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Council to correct alleged open meeting law violation

City Council members will soon have the opportunity to correct what City Attorney Steve Morris believes is an open meeting law violation that occurred Oct. 8.

During their regularly scheduled meeting, council members approved having staff solicit a request for proposal to attempt to sell a nearly 45-acre parcel near Boulder Creek Golf Club. The motion made by council included an amendment to remove a center median and roundabout option along Bristlecone and Clubhouse drives.

Both of those items are included in the city’s minimum development requirements for that parcel of land.

The motion amending the city’s minimum development requirement was approved 4-1, with Councilman James Howard Adams voting against it.

According to the staff report included in the agenda packet for the Oct. 22 meeting, Morris said it is his opinion that the council violated the open meeting law with that action because “the agenda item did not give sufficient notice to the public that council would deliberate and amend the minimum development standards and design” by removing those two elements.

The Oct. 8 agenda item was for possible action and to review the draft of the request for proposal to sell Tract 350.

“During the course of the deliberation, there were many ideas being presented about the RFP,” said Morris in an email. “The next day, a resident pointed out that one component of the conversation may have violated the open meeting law. Upon further review, I determined that the item was a violation of the OML and suggested corrective action during the next council meeting.”

Nevada Revised Statutes allows a public body to take corrective action when open meeting law violations occur or are alleged. If the action is taken within 30 days after posting notice of the intent to make the correction on its agenda, the attorney general may forego prosecution of the alleged violation if it appears that is in the best interest of the public.

Council will have that opportunity at its Oct. 22 meeting.

Because of the alleged violation, the action taken by council members regarding the amendment is void and will be reconsidered at the next meeting.

During the Oct. 8 meeting, no mention was made about a possible violation of the open meeting law during council’s deliberation, discussion or vote on the agenda item.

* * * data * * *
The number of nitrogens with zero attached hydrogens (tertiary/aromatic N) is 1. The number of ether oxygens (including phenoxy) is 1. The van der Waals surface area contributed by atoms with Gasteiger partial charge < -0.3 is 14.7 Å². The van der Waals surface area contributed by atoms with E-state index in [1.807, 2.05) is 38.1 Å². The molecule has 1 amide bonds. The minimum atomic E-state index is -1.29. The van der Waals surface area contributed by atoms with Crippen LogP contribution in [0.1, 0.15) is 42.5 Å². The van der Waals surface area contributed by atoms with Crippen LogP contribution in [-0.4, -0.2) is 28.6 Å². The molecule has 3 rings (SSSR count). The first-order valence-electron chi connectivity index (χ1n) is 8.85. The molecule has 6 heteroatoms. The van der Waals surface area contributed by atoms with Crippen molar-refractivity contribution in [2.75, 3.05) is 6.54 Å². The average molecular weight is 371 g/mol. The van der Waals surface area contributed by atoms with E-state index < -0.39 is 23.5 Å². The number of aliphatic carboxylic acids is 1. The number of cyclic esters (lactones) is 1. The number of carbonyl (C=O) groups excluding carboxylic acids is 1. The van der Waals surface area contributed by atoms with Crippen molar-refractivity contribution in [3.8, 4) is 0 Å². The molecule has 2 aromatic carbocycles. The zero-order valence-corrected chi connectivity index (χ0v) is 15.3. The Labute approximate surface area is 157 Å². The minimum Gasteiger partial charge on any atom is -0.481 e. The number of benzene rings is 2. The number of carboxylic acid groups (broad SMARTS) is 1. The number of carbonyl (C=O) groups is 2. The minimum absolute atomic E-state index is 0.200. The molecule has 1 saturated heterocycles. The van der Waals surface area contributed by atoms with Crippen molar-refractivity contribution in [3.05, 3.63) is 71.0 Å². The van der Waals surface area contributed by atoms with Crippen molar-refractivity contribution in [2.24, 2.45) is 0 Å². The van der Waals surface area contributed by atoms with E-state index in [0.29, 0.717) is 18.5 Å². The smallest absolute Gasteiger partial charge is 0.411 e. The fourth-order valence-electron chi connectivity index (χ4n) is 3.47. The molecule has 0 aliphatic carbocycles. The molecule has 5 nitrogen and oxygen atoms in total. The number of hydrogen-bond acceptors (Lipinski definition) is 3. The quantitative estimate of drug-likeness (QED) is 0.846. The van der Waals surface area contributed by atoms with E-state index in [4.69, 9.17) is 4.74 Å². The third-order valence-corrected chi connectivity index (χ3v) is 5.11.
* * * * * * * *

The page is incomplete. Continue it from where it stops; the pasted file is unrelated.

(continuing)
During the discussion, Councilwoman Tracy Folda said she would be a fan of removing the center median and option for a roundabout.

“If the City Council doesn’t want roundabouts, we can remove it,” said City Contracts/Real Estate Manager Brok Armantrout.

Folda also requested adding a green space requirement to the proposal.

Mayor Kiernan McManus agreed with Folda. “I agree, too, that the length of Bristlecone and the amount of housing, I don’t know that warrants a median down Bristlecone and roundabouts,” he said. “They just don’t seem to sell well.”

Councilwoman Claudia Bridges asked whether these items could be determined once a request for proposal was received or did they need to be considered before.

Armantrout said items like the median should be included in the request for proposal so potential developers would be able to better estimate the cost to see if they could make the project work. Elements like green space and lane alignment would be worked out in an engineering study once the project began.

Adams said he thought the medians were a good idea.

“I think medians, when we’re talking about lane safety … . I’m not opposed to it,” he said. “I don’t think it’s a bad idea. I don’t see how it necessarily hurts the plan of having that. Certainly it does add benefits to the area.”

Judge Victor Miller was the only person to speak during public comment on the agenda item. He lives near Tract 350 and said he was speaking as resident not as the city’s municipal court judge.

He told council members the median had been in the master plan before the golf course was built and that residents were expecting the one on Bristlecone and Clubhouse drives to match those on other streets.

“I would certainly request that you be open to that idea, keeping it the way it was originally designed and how, when we built our properties, that’s how we anticipated it would be,” he said.

Contact reporter Celia Shortt Goodyear at cgoodyear@bouldercityreview.com or at 702-586-9401. Follow her on Twitter @csgoodyear.

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